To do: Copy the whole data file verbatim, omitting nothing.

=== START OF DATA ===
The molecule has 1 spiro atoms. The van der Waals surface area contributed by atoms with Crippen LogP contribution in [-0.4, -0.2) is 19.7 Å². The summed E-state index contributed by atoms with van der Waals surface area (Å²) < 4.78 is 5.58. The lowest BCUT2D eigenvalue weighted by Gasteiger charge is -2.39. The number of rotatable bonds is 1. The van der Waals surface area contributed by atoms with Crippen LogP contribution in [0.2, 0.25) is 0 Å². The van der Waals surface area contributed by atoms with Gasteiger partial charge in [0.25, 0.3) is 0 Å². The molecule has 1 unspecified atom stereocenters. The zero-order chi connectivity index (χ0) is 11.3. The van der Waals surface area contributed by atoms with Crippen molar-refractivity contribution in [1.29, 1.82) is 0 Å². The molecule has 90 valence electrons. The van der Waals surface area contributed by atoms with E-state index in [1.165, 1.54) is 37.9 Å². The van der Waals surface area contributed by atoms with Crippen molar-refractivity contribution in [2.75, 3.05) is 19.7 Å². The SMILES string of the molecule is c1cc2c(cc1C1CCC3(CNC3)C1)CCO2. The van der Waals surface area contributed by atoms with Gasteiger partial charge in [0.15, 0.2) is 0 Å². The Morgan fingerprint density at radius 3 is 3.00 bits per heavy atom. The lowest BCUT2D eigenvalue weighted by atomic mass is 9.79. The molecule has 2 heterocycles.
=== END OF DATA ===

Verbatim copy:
The molecule has 1 spiro atoms. The van der Waals surface area contributed by atoms with Crippen LogP contribution in [-0.4, -0.2) is 19.7 Å². The summed E-state index contributed by atoms with van der Waals surface area (Å²) < 4.78 is 5.58. The lowest BCUT2D eigenvalue weighted by Gasteiger charge is -2.39. The number of rotatable bonds is 1. The van der Waals surface area contributed by atoms with Crippen LogP contribution in [0.2, 0.25) is 0 Å². The van der Waals surface area contributed by atoms with Gasteiger partial charge in [0.25, 0.3) is 0 Å². The molecule has 1 unspecified atom stereocenters. The zero-order chi connectivity index (χ0) is 11.3. The van der Waals surface area contributed by atoms with Crippen molar-refractivity contribution in [1.29, 1.82) is 0 Å². The molecule has 90 valence electrons. The van der Waals surface area contributed by atoms with E-state index in [1.165, 1.54) is 37.9 Å². The van der Waals surface area contributed by atoms with Crippen molar-refractivity contribution in [2.75, 3.05) is 19.7 Å². The SMILES string of the molecule is c1cc2c(cc1C1CCC3(CNC3)C1)CCO2. The van der Waals surface area contributed by atoms with Gasteiger partial charge in [0.15, 0.2) is 0 Å². The Morgan fingerprint density at radius 3 is 3.00 bits per heavy atom. The lowest BCUT2D eigenvalue weighted by atomic mass is 9.79. The molecule has 2 heterocycles.